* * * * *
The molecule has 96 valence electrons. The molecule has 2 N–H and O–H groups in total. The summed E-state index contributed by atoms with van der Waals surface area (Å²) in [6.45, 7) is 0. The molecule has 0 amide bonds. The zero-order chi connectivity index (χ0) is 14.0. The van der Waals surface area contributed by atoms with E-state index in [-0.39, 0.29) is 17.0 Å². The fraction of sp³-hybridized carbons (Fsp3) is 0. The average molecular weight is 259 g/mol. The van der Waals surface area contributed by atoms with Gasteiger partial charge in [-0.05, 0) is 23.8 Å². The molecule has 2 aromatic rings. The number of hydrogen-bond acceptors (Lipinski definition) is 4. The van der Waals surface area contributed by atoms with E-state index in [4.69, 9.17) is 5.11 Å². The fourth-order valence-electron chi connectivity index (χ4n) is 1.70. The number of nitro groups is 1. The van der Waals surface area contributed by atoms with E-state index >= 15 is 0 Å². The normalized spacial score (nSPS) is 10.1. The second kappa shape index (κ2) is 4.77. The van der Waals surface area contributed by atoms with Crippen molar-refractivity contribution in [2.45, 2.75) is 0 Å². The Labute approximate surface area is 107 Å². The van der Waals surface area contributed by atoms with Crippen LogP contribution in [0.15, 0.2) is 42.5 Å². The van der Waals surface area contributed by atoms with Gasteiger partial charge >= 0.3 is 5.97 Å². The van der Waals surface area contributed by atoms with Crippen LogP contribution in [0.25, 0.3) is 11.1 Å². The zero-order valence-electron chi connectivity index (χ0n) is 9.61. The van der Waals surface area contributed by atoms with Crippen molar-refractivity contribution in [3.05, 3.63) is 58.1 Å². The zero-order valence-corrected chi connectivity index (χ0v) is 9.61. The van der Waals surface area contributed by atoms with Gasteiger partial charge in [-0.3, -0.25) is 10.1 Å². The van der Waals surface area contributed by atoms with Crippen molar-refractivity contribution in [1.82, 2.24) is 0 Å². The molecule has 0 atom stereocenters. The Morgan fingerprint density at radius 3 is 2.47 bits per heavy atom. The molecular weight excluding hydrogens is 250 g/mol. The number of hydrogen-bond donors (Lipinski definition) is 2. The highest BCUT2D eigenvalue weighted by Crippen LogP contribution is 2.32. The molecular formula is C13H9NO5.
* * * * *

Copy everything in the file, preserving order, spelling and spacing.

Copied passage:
The molecule has 96 valence electrons. The molecule has 2 N–H and O–H groups in total. The summed E-state index contributed by atoms with van der Waals surface area (Å²) in [6.45, 7) is 0. The molecule has 0 amide bonds. The zero-order chi connectivity index (χ0) is 14.0. The van der Waals surface area contributed by atoms with E-state index in [-0.39, 0.29) is 17.0 Å². The fraction of sp³-hybridized carbons (Fsp3) is 0. The average molecular weight is 259 g/mol. The van der Waals surface area contributed by atoms with Gasteiger partial charge in [-0.05, 0) is 23.8 Å². The molecule has 2 aromatic rings. The number of hydrogen-bond acceptors (Lipinski definition) is 4. The van der Waals surface area contributed by atoms with E-state index in [4.69, 9.17) is 5.11 Å². The fourth-order valence-electron chi connectivity index (χ4n) is 1.70. The number of nitro groups is 1. The van der Waals surface area contributed by atoms with E-state index >= 15 is 0 Å². The normalized spacial score (nSPS) is 10.1. The second kappa shape index (κ2) is 4.77. The van der Waals surface area contributed by atoms with Crippen molar-refractivity contribution in [2.45, 2.75) is 0 Å². The Labute approximate surface area is 107 Å². The van der Waals surface area contributed by atoms with Crippen LogP contribution in [0.15, 0.2) is 42.5 Å². The van der Waals surface area contributed by atoms with Gasteiger partial charge >= 0.3 is 5.97 Å². The van der Waals surface area contributed by atoms with Crippen LogP contribution in [0.25, 0.3) is 11.1 Å². The zero-order valence-electron chi connectivity index (χ0n) is 9.61. The van der Waals surface area contributed by atoms with Crippen molar-refractivity contribution in [3.05, 3.63) is 58.1 Å². The zero-order valence-corrected chi connectivity index (χ0v) is 9.61. The van der Waals surface area contributed by atoms with Gasteiger partial charge in [-0.3, -0.25) is 10.1 Å². The van der Waals surface area contributed by atoms with Crippen molar-refractivity contribution in [1.82, 2.24) is 0 Å². The molecule has 0 atom stereocenters. The Morgan fingerprint density at radius 3 is 2.47 bits per heavy atom. The molecular weight excluding hydrogens is 250 g/mol. The number of hydrogen-bond donors (Lipinski definition) is 2. The highest BCUT2D eigenvalue weighted by Crippen LogP contribution is 2.32. The molecular formula is C13H9NO5.